Present, future generations reap benefits from historic preservation

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By Celia McDonald

We first offered our new Main Street Membership program at Extension Expo and were pleased to have quite a few of you sign up, about half also volunteering to help with projects. People are still coming in to the office to sign up: $5 for students and seniors 60 or over; $10 for other individuals; $20 for businesses and organizations and $100 for a lifetime membership. We will be reaching out into the community to find more corporate members and individuals and we have no boundaries where members are concerned.

For more information, call me at 358-5913 or use mainstreethodgenville@windstream.net.

Kentucky benefits from preservation programs

I hope you will take time to read this report from the KHC Executive Director/State Preservation Officer Mark Dennen. It explains how Kentucky has benefited from major preservation programs.

Dennen writes: By now I hope most of you are aware of the threat to cut federal funding for the Save America’s Treasures and Preserve America grants programs. Kentucky responded quickly to this issue with the formation of a committee to plan and implement a strategy to help get the word out about this threat and encourage individuals to contact their legislators about the positive impact these programs have had in our state.

The committee included representatives of Preservation Kentucky, Inc., Preservation Louisville, Inc., Kentucky advisors to the National Trust for Historic Preservation and the Kentucky representative for Preservation Action. The Kentucky Heritage Council participated by compiling and assessing data on the economic impact of historic preservation throughout the Commonwealth, especially the return on investment generated by SAT and PA grants as well as the Kentucky Main Street Program and federal and state rehabilitation tax credits.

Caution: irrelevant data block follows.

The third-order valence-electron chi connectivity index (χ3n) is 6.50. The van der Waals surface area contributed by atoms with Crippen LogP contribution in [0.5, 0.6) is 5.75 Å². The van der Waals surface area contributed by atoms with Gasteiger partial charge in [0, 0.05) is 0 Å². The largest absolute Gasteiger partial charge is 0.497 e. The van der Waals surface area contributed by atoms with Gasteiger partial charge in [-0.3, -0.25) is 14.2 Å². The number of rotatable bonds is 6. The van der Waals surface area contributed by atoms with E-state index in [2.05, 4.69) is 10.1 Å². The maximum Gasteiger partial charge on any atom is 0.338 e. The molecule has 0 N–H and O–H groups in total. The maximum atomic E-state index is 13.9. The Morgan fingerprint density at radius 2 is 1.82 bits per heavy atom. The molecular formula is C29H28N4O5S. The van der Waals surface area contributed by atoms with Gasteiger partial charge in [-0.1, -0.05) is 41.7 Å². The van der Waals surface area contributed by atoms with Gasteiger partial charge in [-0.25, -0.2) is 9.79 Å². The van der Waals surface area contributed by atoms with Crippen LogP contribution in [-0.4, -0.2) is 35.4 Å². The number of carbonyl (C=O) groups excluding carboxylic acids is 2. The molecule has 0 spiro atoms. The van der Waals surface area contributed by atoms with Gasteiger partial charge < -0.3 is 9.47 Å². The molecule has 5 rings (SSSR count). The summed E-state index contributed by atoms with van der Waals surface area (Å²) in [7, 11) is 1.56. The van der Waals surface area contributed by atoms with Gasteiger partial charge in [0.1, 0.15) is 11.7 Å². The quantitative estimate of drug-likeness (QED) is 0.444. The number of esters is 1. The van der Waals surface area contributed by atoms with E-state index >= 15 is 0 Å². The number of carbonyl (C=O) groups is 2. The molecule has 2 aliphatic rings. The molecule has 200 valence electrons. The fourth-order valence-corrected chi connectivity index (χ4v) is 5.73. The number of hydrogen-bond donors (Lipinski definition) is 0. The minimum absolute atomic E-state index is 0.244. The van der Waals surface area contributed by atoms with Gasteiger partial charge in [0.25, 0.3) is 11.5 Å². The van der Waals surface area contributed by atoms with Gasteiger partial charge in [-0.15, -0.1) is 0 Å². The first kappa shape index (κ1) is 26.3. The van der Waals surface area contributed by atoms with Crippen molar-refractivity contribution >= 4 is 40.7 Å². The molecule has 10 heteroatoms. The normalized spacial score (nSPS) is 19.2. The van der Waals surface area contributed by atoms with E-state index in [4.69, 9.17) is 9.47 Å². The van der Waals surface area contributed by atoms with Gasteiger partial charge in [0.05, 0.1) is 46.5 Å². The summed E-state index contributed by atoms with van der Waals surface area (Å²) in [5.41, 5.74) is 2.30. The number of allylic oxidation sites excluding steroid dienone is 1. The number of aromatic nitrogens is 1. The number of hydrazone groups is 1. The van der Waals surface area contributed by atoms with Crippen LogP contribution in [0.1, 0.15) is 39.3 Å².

These numbers are impressive. See for yourself at www.heritage.ky.gov, where you can view or download more information and data sheets listed by Congressional districts.

In our efforts to verify the success of the SAT and PA grant programs in Kentucky, it was very pleasing to find that the economic data strongly supports the argument that these programs need to be continued.

Save America’s Treasures has provided $6.3 million in grants to 24 projects across the state, generating close to $8 million in matching funds. Of these, it was quantified that 17 projects created 171 jobs for a total investment averaging $21,536 per job created. It should be noted that the costs in Kentucky associated with the federal stimulus funds distributed to date have averaged $233,839 per job created. Simply comparing these costs shows that SAT grants are a smart investment.

Preserve America grants, which are for planning rather than bricks and mortar, have brought more than $700,000 to Kentucky, and with a 50 percent match required have generated more than $1.4 million in investment.